Down an alley, its knob made smooth by the touch of hands, a small door made of boards and wrought-iron squeaks as it opens onto a courtyard. “We only come here on the week-ends, to be all together”. The whole family is gathered round a table ready for the Sunday lunch, while the presence of a stranger is no longer reason for embarrassment and everyone discusses what is happening to the Country. “Every day, the news gets worse. The rebels are more and more organized, armed by foreign Countries to bring the war right inside Damascus”. The fear of war is expressed like an oppressing sense of being under siege: the enemy is at the gates.
“Why don’t you take part in the change?” All at once, silence sinks at the table. The spontaneity of my question is mistaken for naivety. “What is happening will bring us no good” Vartan speaks up, while everyone listens. “This uprising is organized by Sunnite terrorists who want the power to rule over everybody else, with the support of Saudi Arabia. It is not the first time they’ve tried this. The same happened in Hama in 1982. And the only one who can keep the fundamentalists at bay, now as then, is President Assad” While speaking quickly, Vartan reveals something much deeper than his words: as in every violent clash, the positions of the opponents are polarized, definitive, lacking legitimacy for the adversary. “But there are also Christians, among the opponents.” Vartan almost does not let me finish. “They are paid, just like everybody else.”
Damascus breathes by the rhythm of history. In the darkness of the alleys, as in the large hectic avenues of the suks, there is a thread linking the present to a monumental past. The thick and resigned humanity populating the city moves head low among the great ruins of ancient civilizations, gracefully integrated with the city’s living architecture. Today as in the seventh century, the Umayyad Mosque, legacy of the Arabic dynasty, the first to rule from the Atlantic to the Indian Ocean, is attended by families who, during winter days, warm themselves on white marble inundated by the sun, among high Roman columns and the stately façade of the Byzantine temple.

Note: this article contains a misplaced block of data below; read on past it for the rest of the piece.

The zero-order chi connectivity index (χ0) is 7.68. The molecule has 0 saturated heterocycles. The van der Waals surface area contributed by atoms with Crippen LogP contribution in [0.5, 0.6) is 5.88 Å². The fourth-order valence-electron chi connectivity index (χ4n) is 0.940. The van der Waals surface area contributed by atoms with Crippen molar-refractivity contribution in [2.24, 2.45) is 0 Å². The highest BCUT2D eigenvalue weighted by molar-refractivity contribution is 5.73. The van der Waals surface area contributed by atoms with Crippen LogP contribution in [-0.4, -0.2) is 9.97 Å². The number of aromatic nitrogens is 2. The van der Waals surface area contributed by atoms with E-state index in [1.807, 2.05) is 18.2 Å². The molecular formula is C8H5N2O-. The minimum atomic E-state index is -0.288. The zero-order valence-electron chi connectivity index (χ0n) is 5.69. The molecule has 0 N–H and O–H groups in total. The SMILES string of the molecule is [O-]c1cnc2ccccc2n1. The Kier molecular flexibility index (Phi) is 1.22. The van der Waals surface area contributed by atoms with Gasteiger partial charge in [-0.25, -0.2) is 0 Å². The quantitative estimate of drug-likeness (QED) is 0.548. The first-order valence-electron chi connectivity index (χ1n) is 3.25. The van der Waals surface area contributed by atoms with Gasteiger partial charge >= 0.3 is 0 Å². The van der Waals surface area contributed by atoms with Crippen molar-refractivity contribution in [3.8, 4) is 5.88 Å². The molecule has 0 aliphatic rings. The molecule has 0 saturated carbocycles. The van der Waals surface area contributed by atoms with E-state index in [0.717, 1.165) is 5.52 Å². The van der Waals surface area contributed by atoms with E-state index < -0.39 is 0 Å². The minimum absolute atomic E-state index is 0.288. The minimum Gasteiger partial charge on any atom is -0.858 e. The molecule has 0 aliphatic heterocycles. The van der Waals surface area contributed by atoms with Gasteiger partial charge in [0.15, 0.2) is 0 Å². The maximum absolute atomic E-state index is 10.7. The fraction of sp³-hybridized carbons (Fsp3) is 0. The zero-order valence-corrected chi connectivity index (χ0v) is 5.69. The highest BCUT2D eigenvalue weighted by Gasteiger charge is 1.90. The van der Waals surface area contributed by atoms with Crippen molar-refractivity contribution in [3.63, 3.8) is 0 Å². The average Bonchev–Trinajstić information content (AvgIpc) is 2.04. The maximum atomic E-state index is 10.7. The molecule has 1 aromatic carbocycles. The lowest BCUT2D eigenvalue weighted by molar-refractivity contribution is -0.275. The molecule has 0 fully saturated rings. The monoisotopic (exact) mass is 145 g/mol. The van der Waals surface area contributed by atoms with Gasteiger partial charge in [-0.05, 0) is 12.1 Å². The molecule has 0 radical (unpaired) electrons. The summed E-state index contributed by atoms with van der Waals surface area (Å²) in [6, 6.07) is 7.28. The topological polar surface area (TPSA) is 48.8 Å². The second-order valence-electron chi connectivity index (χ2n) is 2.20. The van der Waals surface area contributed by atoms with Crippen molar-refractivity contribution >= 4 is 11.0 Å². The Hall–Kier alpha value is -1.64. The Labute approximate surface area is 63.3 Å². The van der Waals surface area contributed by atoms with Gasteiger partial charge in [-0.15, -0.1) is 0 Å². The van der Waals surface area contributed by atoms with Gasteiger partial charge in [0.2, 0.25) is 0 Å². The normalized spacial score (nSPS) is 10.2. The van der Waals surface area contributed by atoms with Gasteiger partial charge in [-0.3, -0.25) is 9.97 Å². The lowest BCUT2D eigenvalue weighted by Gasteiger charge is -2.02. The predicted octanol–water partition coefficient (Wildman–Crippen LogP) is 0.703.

From my journal. December 9th
From this symbolic place, ten months ago Damascus let out its cry of uprising, fully embracing the purposes of the Arab Spring and dragging the capital out of a passiveness that had lasted 40 years. Were those who took part in that demonstration driven by sectarian interests or did they have a different, fairer and more just idea of society in mind? Before exiting Syria, I have to meet one of those guys: in a while, History will no longer have the time to understand who did what… it will be busy counting the dead.
Only a few weeks after the events herewith narrated, the few visitors still in Damascus disappeared from its alleys. Since the beginning of 2012, Syrian authorities have not released tourist visas at the border.